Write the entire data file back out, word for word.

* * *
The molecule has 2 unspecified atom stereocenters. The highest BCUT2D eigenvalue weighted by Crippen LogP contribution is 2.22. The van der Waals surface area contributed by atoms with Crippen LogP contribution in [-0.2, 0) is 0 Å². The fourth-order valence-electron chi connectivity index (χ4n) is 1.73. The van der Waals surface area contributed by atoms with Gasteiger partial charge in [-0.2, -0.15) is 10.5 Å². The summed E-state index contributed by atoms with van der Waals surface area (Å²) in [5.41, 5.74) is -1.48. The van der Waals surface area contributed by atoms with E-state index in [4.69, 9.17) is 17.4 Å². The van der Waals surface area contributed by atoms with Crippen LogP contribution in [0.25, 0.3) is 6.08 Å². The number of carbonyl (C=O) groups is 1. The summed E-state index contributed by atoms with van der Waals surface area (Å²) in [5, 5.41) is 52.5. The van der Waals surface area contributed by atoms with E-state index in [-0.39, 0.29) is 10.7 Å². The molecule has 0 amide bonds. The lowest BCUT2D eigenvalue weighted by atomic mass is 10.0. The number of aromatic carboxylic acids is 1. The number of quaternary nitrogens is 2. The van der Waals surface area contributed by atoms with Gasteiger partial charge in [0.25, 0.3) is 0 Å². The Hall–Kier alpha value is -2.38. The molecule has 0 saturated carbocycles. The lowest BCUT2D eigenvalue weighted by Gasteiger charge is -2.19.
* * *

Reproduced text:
The molecule has 2 unspecified atom stereocenters. The highest BCUT2D eigenvalue weighted by Crippen LogP contribution is 2.22. The van der Waals surface area contributed by atoms with Crippen LogP contribution in [-0.2, 0) is 0 Å². The fourth-order valence-electron chi connectivity index (χ4n) is 1.73. The van der Waals surface area contributed by atoms with Gasteiger partial charge in [-0.2, -0.15) is 10.5 Å². The summed E-state index contributed by atoms with van der Waals surface area (Å²) in [5.41, 5.74) is -1.48. The van der Waals surface area contributed by atoms with E-state index in [4.69, 9.17) is 17.4 Å². The van der Waals surface area contributed by atoms with Crippen LogP contribution in [0.25, 0.3) is 6.08 Å². The number of carbonyl (C=O) groups is 1. The summed E-state index contributed by atoms with van der Waals surface area (Å²) in [5, 5.41) is 52.5. The van der Waals surface area contributed by atoms with E-state index in [-0.39, 0.29) is 10.7 Å². The molecule has 0 amide bonds. The lowest BCUT2D eigenvalue weighted by atomic mass is 10.0. The number of aromatic carboxylic acids is 1. The number of quaternary nitrogens is 2. The van der Waals surface area contributed by atoms with Gasteiger partial charge in [0.25, 0.3) is 0 Å². The Hall–Kier alpha value is -2.38. The molecule has 0 saturated carbocycles. The lowest BCUT2D eigenvalue weighted by Gasteiger charge is -2.19.